Saturday June 21, 2008

Dasaavathaaram (K.S.Ravikumar)

Posted by Karthik

Dasaavathaaram is a movie experience meant for people who are familiar with Kamal Hasan and his body of work. If you are not one of them, this exhausting exercise in multi-tasking may be laughably silly.

This may be the very first movie on chaos theory/ butterfly effect in India and the basic premise works quite well too. The populist idea of tying up the Tsunami as the necessary counter for something far more deadly is a plot point that works like a charm – though, the scenes that build this premise perhaps required a more explicit construction, for the benefit of the Indian audience.

The 12th century prologue, albeit short, is massy and mesmerizing. The American roles of Kamal Hasan (George Bush and the unstoppable killing machine, Fletcher) are, quite frankly, tacky. While it may seem like nitpicking, the prosthetics seem to completely miss the skin tone and border on albinism, quite unfortunately. Balram Naidu’s crowd-pleasing role is, well, crowd-pleasing, as intended. The man is on a roll expounding the cause of Telugu.

The Japanese avatar is obviously forced, but thankfully looks much better than its American counterparts. Khalifullah Khan is simply the worst – in terms of prosthetics, character and scope. Amongst the two other brief roles, Vincent Poovaraagan’s make-up is quite appropriate and the actor has visibly and vocally done his job well. The Krishnaveni paatti role is as laboriously silly as Sukanya’s prosthetics in Indian.

Avtaar Singh’s garb looks convincing and his stage antics in the Oh oh sanam song is vintage Kamal. His cancer treatment is straight out of a Rajinikant parody, however. Asin’s only dialog seems to be ‘Perumaale’ and she merely reprises her hapless, sprightly role in Ghajini, against a visibly older and tired looking Kamal in the role of Govind, the ‘terrific scientist/ scientific terrorist’ as Balram Naidu puts it. Mallika Sherawat is wasted – and this comment may seem like a stretch given the fact that its corollary has never really happened.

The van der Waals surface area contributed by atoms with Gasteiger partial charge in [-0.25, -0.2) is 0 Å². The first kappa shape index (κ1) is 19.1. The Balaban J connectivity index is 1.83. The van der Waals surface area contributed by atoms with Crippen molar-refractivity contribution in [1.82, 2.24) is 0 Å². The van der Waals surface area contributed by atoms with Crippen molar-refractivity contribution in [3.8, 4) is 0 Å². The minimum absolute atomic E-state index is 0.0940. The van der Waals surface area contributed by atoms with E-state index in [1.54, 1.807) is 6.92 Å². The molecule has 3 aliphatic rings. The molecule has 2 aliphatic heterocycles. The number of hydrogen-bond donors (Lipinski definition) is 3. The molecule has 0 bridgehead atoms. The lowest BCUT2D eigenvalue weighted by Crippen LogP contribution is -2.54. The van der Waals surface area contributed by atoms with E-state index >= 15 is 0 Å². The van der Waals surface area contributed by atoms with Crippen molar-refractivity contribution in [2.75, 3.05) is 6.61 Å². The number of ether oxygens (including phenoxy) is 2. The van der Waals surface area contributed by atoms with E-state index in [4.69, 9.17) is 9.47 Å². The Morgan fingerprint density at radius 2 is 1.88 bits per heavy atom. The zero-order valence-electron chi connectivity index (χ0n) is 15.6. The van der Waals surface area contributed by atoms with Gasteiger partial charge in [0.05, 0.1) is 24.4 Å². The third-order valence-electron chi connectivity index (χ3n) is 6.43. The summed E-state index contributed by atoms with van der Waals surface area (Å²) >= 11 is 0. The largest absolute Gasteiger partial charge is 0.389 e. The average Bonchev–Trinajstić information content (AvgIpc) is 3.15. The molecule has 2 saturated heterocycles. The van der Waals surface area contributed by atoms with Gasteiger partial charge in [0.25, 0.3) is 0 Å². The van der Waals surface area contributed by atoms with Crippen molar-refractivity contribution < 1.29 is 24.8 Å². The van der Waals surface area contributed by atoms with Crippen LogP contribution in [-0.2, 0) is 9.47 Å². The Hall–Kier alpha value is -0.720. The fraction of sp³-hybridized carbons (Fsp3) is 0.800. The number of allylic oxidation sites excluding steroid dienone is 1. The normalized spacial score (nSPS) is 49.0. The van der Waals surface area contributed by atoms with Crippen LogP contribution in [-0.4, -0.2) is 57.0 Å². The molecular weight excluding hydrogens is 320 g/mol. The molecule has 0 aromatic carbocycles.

For a plot this serious, the surrounding situations are mostly juvenile – something director KS Ravikumar is known for, unlike his ambitious peer, Shankar, whose screenplay displays a certain polish, thanks to his association with writer Sujatha. But, considering Kamal Hasan is in charge of the screenplay, this is a surprise. The inclusion of Crazy Mohan styled gags are enjoyable to an extent, but tend to become tedious since they’re overdone at various points in the movie.

Technically, the film amazes with a scale hitherto not seen in Indian films. But, while the scale and even the scope seem huge, the execution, even in the much talked about Tsunami scenes, lack the finesse you associate with a relentless perfectionist like Kamal Hasan. To be fair, they are incredible for an Indian movie, but when the ambition is of the scale of ‘Ulaga Naayagan’ (Universal Hero), the comparison may be appropriate with The Day After Tomorrow and The Perfect Storm, not necessarily from those in Hindi, Tamil or Telugu film industries.

The songs by Himesh Reshammiya thankfully end abruptly and are one of the weakest points in a film of this scale. Devi Sri Prasad, however, seems to have imbibed the nature of the script rather well and has done his homework of watching as many Hollywood films as is humanly possible. The dialogs are thoughtful and on target in most places, specifically in places where the actor propagates his pet topic – atheism!

The beginning of the film, with a stage set-up where Govind starts to narrate the story and the ending when the director excitedly and irresponsibly goes on a hero-worship jig seem to indicate to the audience that this elaborate effort isn’t meant for the serious, discerning side of the audience. For an audience that is more open, willing to suspend disbelief and is aware of Kamal Hasan’s penchant for such experimentation, this film is a veritable feast. Too many cooks, of course. But, what the heck, this is world cuisine and every diverse ingredient adds to the rollicking fun! So immersed are we in the assorted avatars of this actor, that towards the end of the film, the person in the adjacent seat suddenly starts to resemble Kamal Hasan in a miraculous new garb!

Keywords: Kamal Hassan, Asin, Mallika Sherawat, Jayaprada, dasavatharam, dasaavatharam, dasavathaaram



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